Posts

A quick intro to MongoDB

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  In this blogpost we are going to take a quick look at one of the most popular peaces of modern technology, MongoDB. What is MongoDB? MongoDB is an open source, NoSql, non-relational, schema-less, document-oriented data base. In Mongo, data is organised in a Binary Json document format which is called a Collection. The basic differences between Mongo and a relational data base such as PostgreSQL can be summarised as: Collections INSTEAD OF Tables Documents INSTEAD OF Rows Fields INSTEAD OF columns Installation and Interface. MongoDB can be downloaded from their official website . If you are on a Mac, you can easily use the Homebrew  package manager.  Once the installation is completed just start the MongoDB service to initiate a local DB server. Connecting to the DataBase. To start using my database, I'm going to use a client called RoboMongo (Robo 3T) which can be downloaded from this link Once the client is installed, we can begin by connecting to our DataBase. To initiate a new

Introducing - the DOM

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  No, not that one... That one! If you are into UI automation like myself, then you probably heard about this DOM thingy everyone is talking about, right? Well, In this article we are going to take a slightly deeper look into what is known as the Document Object Model. A quick introduction Quite often we address the DOM in terms of the page source of our AUT (Application under test). But, DOM is actually a language -independant interface for treating XML and HTML documents. That Interface offers the document as a tree of objects. Well, we are into the Test-Automation stuff, so let's stick to the HTML part. In the WEB world, the DOM would be referred to as the browsers programatic representation of the web page. An API if you will, for dealing with and manipulating the HTML without actually going in and changing it manually. The interface specification is standartized by the W3C. Using this API we can build, navigate through, add or modify a document and its content. For example, wh

Access modifiers in Java

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  "Which access modifiers are you familiar with and what is the difference between them?" This is a very common interview question, that can at times catch a candidate off guard. In this post, we will discuss the different access modifiers available in Java, and the differences between them. In Java, there are 4 main access modifiers that are basically reserved keyword which allow us to control access to fields, methods and classes from other entities. Confused? Let's see if we can clear things up a bit. Public The public keyword means that this class/member/method can be accessed from anywhere. And by anywhere I mean that any class, package, method can access the field defined as public. Private The private modifier limits the access of a particular member/method to the specific class where it was initialised or declared. The private keyword cannot be applied to classes. Protected Protected means that the member will be accessible within that paticular class, within the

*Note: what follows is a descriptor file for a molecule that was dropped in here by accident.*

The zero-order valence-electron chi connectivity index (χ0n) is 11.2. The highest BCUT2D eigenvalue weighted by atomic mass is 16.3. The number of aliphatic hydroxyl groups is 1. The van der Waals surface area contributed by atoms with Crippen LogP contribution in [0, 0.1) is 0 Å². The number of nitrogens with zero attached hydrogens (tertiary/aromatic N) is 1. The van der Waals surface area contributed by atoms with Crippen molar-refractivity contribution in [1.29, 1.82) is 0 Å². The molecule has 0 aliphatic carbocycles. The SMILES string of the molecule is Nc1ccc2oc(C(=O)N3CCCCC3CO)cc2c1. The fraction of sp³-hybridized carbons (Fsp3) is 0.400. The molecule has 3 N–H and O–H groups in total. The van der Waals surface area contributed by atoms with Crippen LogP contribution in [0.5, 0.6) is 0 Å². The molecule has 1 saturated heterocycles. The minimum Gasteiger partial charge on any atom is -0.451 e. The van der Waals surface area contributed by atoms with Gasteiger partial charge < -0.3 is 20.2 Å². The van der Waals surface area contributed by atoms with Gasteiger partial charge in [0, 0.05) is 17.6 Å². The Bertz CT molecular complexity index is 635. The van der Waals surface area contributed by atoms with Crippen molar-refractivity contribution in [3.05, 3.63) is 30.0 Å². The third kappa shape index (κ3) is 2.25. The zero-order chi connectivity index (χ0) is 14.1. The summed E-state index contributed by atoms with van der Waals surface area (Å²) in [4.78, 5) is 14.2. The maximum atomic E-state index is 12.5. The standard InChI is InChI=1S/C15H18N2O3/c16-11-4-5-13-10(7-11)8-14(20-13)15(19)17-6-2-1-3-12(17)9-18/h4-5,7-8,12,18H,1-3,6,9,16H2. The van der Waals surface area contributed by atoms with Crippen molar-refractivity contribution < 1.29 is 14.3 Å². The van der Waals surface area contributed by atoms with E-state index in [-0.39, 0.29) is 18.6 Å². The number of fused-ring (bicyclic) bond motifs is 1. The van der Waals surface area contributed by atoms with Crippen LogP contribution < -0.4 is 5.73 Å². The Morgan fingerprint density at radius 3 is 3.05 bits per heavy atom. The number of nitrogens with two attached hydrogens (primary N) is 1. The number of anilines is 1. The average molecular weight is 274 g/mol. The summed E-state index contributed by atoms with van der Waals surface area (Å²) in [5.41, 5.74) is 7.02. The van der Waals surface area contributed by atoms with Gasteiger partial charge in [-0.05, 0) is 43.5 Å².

Build your own REST API from scratch - Part 2

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In the previous article we have created a basic skeleton for our RESTful API.  In this part we are going to crack it up a notch by building an actual useful endpoint, status codes, change the static message to a better mechanism, build our controllers, and see how we can retrieve actual useful data via an API call. Ready? Let's keep coding. For starters, let's change focus by deciding that we are building an Ice Cream shop API.  WOW, just the thought of that made me hungry... Oh well, back to work. so the first thing we want to do is to change the static hello message we retrieved to some actual content. For that, we are going to: Create a JSON data file Our JSON file will contain an array of objects containing our menu items. We will place this file in a sub-directory in our project which we will call menu_data. Next up, let's create a separate module to handle our Ice cream menu get method. I will call it iceCream.js and place in an additional directory in our project whi

Build and publish your own Image with Docker and Artifactory

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The true power of docker, having the ability to pack and ship your application, so others could run unlimited amount of containers based on our Image that contains our application code. In this post we are going to build our own docker image from scratch, and publish it to a remote repository. Define the flow A standard flow of packaging and shipping our app would look something like this: 1. Create a Dockerfile which will contain our set of layers and "instructions" for designing our image. 2. Build the image which will serve as a "Master template" for our application containers. 3. Publish our build to a repository so others could pull and run containers from our Image.  (In our example we are going to uje JFrog Artifactory.) Let's get to work... 1. Create a Dockerfile. A Dokcerfile is basically a text file that contains a set of commands which will assemble our Image. (An Image is much like a base template). For this example, we will build a simple "Hell